Epidemiological and clinical features of moyamoya disease in the USA

Neuroepidemiology. 2013;40(4):282-7. doi: 10.1159/000345957. Epub 2013 Feb 23.


Background: An increasing number of cases of Moyamoya disease have been reported in the Japanese and US literature. We performed this study to quantify the rise in the prevalence of Moyamoya disease and to study the unique epidemiological and clinical features in the USA that may explain a change in incidence.

Methods: We analyzed data derived from patients entered in the Nationwide Inpatient Sample between 2005 and 2008, using ICD-9 codes for Moyamoya disease. Data including patient age, gender, ethnicity, secondary diagnosis, medical complications, and hospital costs were obtained.

Results: From 2005 to 2008 in the USA, there were an estimated 7,473 patients admitted with a primary or secondary diagnosis of Moyamoya disease. Patients admitted with Moyamoya disease were most frequently women and Caucasian. Overall, ischemic stroke was the most common reason for admission. Hemorrhagic stroke was more frequent in adults compared with children, 18.1 versus 1.5% (p < 0.05).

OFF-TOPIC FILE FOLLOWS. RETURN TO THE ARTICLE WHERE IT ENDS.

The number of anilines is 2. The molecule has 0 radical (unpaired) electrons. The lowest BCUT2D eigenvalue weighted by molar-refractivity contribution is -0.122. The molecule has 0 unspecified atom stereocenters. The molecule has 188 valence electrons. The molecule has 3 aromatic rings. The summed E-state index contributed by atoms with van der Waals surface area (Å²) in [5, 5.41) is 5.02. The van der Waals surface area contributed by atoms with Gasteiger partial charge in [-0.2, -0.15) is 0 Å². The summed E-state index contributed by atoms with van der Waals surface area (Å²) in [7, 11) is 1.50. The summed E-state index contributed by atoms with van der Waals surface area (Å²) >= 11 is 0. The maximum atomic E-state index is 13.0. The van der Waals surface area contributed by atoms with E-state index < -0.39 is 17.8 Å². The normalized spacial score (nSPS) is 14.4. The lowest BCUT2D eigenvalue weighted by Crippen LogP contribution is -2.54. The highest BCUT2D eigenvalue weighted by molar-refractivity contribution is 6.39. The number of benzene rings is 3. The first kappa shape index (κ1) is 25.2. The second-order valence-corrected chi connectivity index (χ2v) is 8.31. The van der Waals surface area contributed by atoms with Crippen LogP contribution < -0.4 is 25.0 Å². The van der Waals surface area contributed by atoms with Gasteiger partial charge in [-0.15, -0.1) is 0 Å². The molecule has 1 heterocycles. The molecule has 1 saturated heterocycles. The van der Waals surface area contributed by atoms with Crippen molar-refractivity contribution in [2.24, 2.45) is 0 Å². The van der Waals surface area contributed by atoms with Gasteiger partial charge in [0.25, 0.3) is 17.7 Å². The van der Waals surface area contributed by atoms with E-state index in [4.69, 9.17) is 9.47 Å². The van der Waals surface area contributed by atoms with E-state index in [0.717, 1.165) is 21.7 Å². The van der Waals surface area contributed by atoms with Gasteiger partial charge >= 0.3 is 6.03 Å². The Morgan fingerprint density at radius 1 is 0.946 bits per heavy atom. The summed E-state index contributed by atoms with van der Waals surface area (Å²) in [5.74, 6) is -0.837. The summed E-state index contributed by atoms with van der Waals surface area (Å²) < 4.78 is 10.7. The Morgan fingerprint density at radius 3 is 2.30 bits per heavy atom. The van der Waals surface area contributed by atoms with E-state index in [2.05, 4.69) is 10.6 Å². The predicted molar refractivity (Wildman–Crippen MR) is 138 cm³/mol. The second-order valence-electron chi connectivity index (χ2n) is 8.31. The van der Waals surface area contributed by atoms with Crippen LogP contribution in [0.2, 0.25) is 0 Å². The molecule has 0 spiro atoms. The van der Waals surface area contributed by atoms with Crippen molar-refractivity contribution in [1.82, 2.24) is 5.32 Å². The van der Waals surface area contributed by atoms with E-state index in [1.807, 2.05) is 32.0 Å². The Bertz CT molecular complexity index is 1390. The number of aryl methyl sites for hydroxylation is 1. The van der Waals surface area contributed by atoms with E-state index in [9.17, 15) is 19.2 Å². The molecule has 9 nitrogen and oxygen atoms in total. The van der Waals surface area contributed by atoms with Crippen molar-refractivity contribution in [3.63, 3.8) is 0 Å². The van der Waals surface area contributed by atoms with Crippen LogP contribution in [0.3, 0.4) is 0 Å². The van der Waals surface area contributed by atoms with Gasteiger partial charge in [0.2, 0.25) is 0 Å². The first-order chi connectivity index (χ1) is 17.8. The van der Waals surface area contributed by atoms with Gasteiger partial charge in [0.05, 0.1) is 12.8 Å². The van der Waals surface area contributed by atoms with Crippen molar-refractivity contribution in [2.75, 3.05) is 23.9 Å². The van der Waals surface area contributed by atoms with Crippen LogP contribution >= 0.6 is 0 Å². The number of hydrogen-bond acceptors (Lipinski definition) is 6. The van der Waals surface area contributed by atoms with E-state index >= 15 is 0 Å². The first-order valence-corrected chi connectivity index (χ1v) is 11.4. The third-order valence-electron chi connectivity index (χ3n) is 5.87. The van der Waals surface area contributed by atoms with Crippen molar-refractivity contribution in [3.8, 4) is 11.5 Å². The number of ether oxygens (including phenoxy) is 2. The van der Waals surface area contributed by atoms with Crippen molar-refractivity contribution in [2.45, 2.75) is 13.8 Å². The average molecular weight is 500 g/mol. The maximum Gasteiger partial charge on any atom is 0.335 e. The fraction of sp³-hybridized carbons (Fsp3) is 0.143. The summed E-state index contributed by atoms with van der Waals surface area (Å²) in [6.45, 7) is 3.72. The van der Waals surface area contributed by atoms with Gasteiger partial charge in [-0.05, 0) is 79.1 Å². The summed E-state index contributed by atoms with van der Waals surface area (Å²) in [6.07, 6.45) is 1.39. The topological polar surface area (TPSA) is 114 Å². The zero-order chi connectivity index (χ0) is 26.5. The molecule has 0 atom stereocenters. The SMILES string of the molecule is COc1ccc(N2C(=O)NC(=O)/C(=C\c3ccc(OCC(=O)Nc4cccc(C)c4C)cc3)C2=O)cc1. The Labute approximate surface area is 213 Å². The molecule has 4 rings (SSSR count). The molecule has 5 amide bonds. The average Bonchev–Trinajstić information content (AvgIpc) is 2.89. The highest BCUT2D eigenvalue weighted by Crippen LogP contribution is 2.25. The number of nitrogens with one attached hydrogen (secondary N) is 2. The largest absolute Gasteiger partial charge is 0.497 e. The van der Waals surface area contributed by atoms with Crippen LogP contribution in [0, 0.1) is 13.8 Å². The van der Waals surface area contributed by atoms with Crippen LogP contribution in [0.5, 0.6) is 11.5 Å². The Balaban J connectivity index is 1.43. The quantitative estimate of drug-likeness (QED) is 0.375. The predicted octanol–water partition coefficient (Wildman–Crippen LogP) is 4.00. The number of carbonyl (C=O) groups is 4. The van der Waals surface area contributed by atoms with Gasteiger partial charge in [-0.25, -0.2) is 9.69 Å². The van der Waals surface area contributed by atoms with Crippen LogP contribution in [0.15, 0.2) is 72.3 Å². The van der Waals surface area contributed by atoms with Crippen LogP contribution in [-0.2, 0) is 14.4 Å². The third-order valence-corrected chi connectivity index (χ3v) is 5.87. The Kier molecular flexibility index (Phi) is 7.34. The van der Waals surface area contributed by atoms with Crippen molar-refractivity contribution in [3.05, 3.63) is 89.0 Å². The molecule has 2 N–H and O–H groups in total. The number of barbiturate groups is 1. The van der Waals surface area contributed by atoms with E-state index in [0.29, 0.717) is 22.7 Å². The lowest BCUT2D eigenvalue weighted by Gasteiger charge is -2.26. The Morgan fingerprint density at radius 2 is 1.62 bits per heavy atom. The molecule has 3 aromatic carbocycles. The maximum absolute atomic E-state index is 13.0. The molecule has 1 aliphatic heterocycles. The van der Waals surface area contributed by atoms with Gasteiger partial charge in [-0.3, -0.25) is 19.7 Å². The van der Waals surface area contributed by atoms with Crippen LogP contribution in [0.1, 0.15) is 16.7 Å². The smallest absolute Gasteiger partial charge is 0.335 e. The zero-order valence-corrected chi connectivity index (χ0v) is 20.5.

Conclusion: The number of patients identified and admitted with Moyamoya disease has risen dramatically in the last decade. This study can lead to a better understanding of the disease pattern and healthcare consequences in the USA and suggests that pathophysiologic differences in Moyamoya disease may exist.

MeSH terms

  • Adolescent
  • Adult
  • Aged
  • Aged, 80 and over
  • Brain Ischemia / epidemiology*
  • Brain Ischemia / etiology
  • Child
  • Child, Preschool
  • Female
  • Hospitalization
  • Humans
  • Incidence
  • Infant
  • Intracranial Hemorrhages / epidemiology*
  • Intracranial Hemorrhages / etiology
  • Male
  • Middle Aged
  • Moyamoya Disease / complications
  • Moyamoya Disease / diagnosis
  • Moyamoya Disease / epidemiology*
  • Prevalence
  • Stroke / epidemiology*
  • Stroke / etiology
  • United States / epidemiology